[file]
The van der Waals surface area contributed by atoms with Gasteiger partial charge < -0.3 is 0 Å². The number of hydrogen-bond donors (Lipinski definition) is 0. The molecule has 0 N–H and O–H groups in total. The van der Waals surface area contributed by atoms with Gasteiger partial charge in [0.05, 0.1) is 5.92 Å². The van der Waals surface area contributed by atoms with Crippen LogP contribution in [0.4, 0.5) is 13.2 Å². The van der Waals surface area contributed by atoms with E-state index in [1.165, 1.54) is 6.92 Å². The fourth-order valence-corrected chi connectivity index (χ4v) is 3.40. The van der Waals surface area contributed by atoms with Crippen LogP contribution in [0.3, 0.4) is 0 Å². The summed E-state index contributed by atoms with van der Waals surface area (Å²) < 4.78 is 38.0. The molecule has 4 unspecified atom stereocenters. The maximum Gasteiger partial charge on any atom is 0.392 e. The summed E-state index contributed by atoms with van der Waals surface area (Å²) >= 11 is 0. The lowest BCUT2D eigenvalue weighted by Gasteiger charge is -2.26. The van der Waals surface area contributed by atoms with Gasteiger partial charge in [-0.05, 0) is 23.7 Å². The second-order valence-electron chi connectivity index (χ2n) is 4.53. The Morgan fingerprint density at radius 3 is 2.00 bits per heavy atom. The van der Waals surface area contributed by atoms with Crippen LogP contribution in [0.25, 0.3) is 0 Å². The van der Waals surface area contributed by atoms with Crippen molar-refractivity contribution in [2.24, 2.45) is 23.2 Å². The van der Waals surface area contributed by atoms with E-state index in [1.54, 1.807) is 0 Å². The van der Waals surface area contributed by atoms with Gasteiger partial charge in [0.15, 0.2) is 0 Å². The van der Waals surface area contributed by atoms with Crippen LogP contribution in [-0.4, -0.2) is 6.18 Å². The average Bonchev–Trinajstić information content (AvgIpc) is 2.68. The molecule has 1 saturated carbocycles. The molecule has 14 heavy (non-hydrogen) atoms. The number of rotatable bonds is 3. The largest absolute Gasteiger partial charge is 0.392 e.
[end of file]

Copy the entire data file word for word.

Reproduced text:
The van der Waals surface area contributed by atoms with Gasteiger partial charge < -0.3 is 0 Å². The number of hydrogen-bond donors (Lipinski definition) is 0. The molecule has 0 N–H and O–H groups in total. The van der Waals surface area contributed by atoms with Gasteiger partial charge in [0.05, 0.1) is 5.92 Å². The van der Waals surface area contributed by atoms with Crippen LogP contribution in [0.4, 0.5) is 13.2 Å². The van der Waals surface area contributed by atoms with E-state index in [1.165, 1.54) is 6.92 Å². The fourth-order valence-corrected chi connectivity index (χ4v) is 3.40. The van der Waals surface area contributed by atoms with Crippen LogP contribution in [0.3, 0.4) is 0 Å². The summed E-state index contributed by atoms with van der Waals surface area (Å²) < 4.78 is 38.0. The molecule has 4 unspecified atom stereocenters. The maximum Gasteiger partial charge on any atom is 0.392 e. The summed E-state index contributed by atoms with van der Waals surface area (Å²) >= 11 is 0. The lowest BCUT2D eigenvalue weighted by Gasteiger charge is -2.26. The van der Waals surface area contributed by atoms with Gasteiger partial charge in [-0.05, 0) is 23.7 Å². The second-order valence-electron chi connectivity index (χ2n) is 4.53. The Morgan fingerprint density at radius 3 is 2.00 bits per heavy atom. The van der Waals surface area contributed by atoms with Crippen LogP contribution in [0.25, 0.3) is 0 Å². The van der Waals surface area contributed by atoms with Crippen molar-refractivity contribution in [2.24, 2.45) is 23.2 Å². The van der Waals surface area contributed by atoms with E-state index in [1.54, 1.807) is 0 Å². The van der Waals surface area contributed by atoms with Gasteiger partial charge in [0.15, 0.2) is 0 Å². The van der Waals surface area contributed by atoms with Crippen LogP contribution in [-0.4, -0.2) is 6.18 Å². The average Bonchev–Trinajstić information content (AvgIpc) is 2.68. The molecule has 1 saturated carbocycles. The molecule has 14 heavy (non-hydrogen) atoms. The number of rotatable bonds is 3. The largest absolute Gasteiger partial charge is 0.392 e.